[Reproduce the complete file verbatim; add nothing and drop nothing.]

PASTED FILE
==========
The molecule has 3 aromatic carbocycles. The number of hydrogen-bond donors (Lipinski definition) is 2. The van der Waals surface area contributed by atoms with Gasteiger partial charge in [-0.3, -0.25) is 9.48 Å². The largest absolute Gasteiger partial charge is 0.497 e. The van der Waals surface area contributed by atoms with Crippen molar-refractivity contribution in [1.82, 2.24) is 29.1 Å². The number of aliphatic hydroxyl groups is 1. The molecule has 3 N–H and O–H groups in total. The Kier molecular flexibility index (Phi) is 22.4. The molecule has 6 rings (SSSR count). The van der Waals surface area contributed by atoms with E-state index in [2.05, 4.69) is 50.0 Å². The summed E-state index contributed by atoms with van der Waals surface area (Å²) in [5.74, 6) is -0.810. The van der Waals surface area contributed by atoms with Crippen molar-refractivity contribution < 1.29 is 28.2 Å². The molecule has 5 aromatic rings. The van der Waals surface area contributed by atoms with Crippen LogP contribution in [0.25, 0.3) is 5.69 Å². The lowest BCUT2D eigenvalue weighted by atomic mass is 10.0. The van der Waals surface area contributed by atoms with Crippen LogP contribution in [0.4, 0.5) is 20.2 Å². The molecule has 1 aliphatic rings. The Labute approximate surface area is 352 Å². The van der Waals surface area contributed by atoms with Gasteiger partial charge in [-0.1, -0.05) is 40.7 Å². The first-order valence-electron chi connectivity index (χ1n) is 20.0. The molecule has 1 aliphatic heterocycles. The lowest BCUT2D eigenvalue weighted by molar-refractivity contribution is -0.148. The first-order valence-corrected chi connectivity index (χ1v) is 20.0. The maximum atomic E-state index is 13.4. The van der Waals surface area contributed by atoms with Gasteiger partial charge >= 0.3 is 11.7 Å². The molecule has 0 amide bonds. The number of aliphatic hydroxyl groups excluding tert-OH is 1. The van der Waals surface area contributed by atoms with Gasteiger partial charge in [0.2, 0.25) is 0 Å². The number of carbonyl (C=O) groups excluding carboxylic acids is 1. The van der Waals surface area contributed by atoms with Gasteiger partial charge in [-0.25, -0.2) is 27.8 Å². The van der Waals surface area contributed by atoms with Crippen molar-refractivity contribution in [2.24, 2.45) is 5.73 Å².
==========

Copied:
The molecule has 3 aromatic carbocycles. The number of hydrogen-bond donors (Lipinski definition) is 2. The van der Waals surface area contributed by atoms with Gasteiger partial charge in [-0.3, -0.25) is 9.48 Å². The largest absolute Gasteiger partial charge is 0.497 e. The van der Waals surface area contributed by atoms with Crippen molar-refractivity contribution in [1.82, 2.24) is 29.1 Å². The number of aliphatic hydroxyl groups is 1. The molecule has 3 N–H and O–H groups in total. The Kier molecular flexibility index (Phi) is 22.4. The molecule has 6 rings (SSSR count). The van der Waals surface area contributed by atoms with E-state index in [2.05, 4.69) is 50.0 Å². The summed E-state index contributed by atoms with van der Waals surface area (Å²) in [5.74, 6) is -0.810. The van der Waals surface area contributed by atoms with Crippen molar-refractivity contribution < 1.29 is 28.2 Å². The molecule has 5 aromatic rings. The van der Waals surface area contributed by atoms with Crippen LogP contribution in [0.25, 0.3) is 5.69 Å². The lowest BCUT2D eigenvalue weighted by atomic mass is 10.0. The van der Waals surface area contributed by atoms with Crippen LogP contribution in [0.4, 0.5) is 20.2 Å². The molecule has 1 aliphatic rings. The Labute approximate surface area is 352 Å². The van der Waals surface area contributed by atoms with Gasteiger partial charge in [-0.1, -0.05) is 40.7 Å². The first-order valence-electron chi connectivity index (χ1n) is 20.0. The molecule has 1 aliphatic heterocycles. The lowest BCUT2D eigenvalue weighted by molar-refractivity contribution is -0.148. The first-order valence-corrected chi connectivity index (χ1v) is 20.0. The maximum atomic E-state index is 13.4. The van der Waals surface area contributed by atoms with Gasteiger partial charge >= 0.3 is 11.7 Å². The molecule has 0 amide bonds. The number of aliphatic hydroxyl groups excluding tert-OH is 1. The van der Waals surface area contributed by atoms with Gasteiger partial charge in [0.2, 0.25) is 0 Å². The number of carbonyl (C=O) groups excluding carboxylic acids is 1. The van der Waals surface area contributed by atoms with Gasteiger partial charge in [-0.25, -0.2) is 27.8 Å². The van der Waals surface area contributed by atoms with Crippen molar-refractivity contribution in [2.24, 2.45) is 5.73 Å².